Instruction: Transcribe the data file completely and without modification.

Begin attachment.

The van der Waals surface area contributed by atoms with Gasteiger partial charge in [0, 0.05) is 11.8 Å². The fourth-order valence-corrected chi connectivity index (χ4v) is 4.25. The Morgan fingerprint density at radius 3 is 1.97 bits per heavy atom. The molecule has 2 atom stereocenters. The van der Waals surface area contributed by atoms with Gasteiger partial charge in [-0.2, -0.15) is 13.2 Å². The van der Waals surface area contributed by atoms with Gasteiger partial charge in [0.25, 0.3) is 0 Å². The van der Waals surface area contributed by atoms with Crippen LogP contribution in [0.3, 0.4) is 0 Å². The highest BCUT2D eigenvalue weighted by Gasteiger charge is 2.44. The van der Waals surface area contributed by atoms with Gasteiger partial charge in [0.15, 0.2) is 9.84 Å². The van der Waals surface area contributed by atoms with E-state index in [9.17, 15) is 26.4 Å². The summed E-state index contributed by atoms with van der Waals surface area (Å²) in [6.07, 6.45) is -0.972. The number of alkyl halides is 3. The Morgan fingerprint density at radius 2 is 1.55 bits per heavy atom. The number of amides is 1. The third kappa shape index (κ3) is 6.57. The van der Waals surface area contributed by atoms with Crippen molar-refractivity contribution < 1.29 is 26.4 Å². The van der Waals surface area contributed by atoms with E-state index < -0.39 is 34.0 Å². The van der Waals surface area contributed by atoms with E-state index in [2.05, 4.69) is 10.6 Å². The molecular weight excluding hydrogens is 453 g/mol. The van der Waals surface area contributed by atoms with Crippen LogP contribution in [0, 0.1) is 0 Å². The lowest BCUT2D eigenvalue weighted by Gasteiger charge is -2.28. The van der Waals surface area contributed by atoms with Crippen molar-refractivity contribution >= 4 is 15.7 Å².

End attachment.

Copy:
The van der Waals surface area contributed by atoms with Gasteiger partial charge in [0, 0.05) is 11.8 Å². The fourth-order valence-corrected chi connectivity index (χ4v) is 4.25. The Morgan fingerprint density at radius 3 is 1.97 bits per heavy atom. The molecule has 2 atom stereocenters. The van der Waals surface area contributed by atoms with Gasteiger partial charge in [-0.2, -0.15) is 13.2 Å². The van der Waals surface area contributed by atoms with Gasteiger partial charge in [0.25, 0.3) is 0 Å². The van der Waals surface area contributed by atoms with Crippen LogP contribution in [0.3, 0.4) is 0 Å². The highest BCUT2D eigenvalue weighted by Gasteiger charge is 2.44. The van der Waals surface area contributed by atoms with Gasteiger partial charge in [0.15, 0.2) is 9.84 Å². The van der Waals surface area contributed by atoms with E-state index in [9.17, 15) is 26.4 Å². The summed E-state index contributed by atoms with van der Waals surface area (Å²) in [6.07, 6.45) is -0.972. The number of alkyl halides is 3. The Morgan fingerprint density at radius 2 is 1.55 bits per heavy atom. The number of amides is 1. The third kappa shape index (κ3) is 6.57. The van der Waals surface area contributed by atoms with Crippen molar-refractivity contribution < 1.29 is 26.4 Å². The van der Waals surface area contributed by atoms with E-state index < -0.39 is 34.0 Å². The van der Waals surface area contributed by atoms with E-state index in [2.05, 4.69) is 10.6 Å². The molecular weight excluding hydrogens is 453 g/mol. The van der Waals surface area contributed by atoms with Crippen LogP contribution in [0, 0.1) is 0 Å². The lowest BCUT2D eigenvalue weighted by Gasteiger charge is -2.28. The van der Waals surface area contributed by atoms with Crippen molar-refractivity contribution >= 4 is 15.7 Å².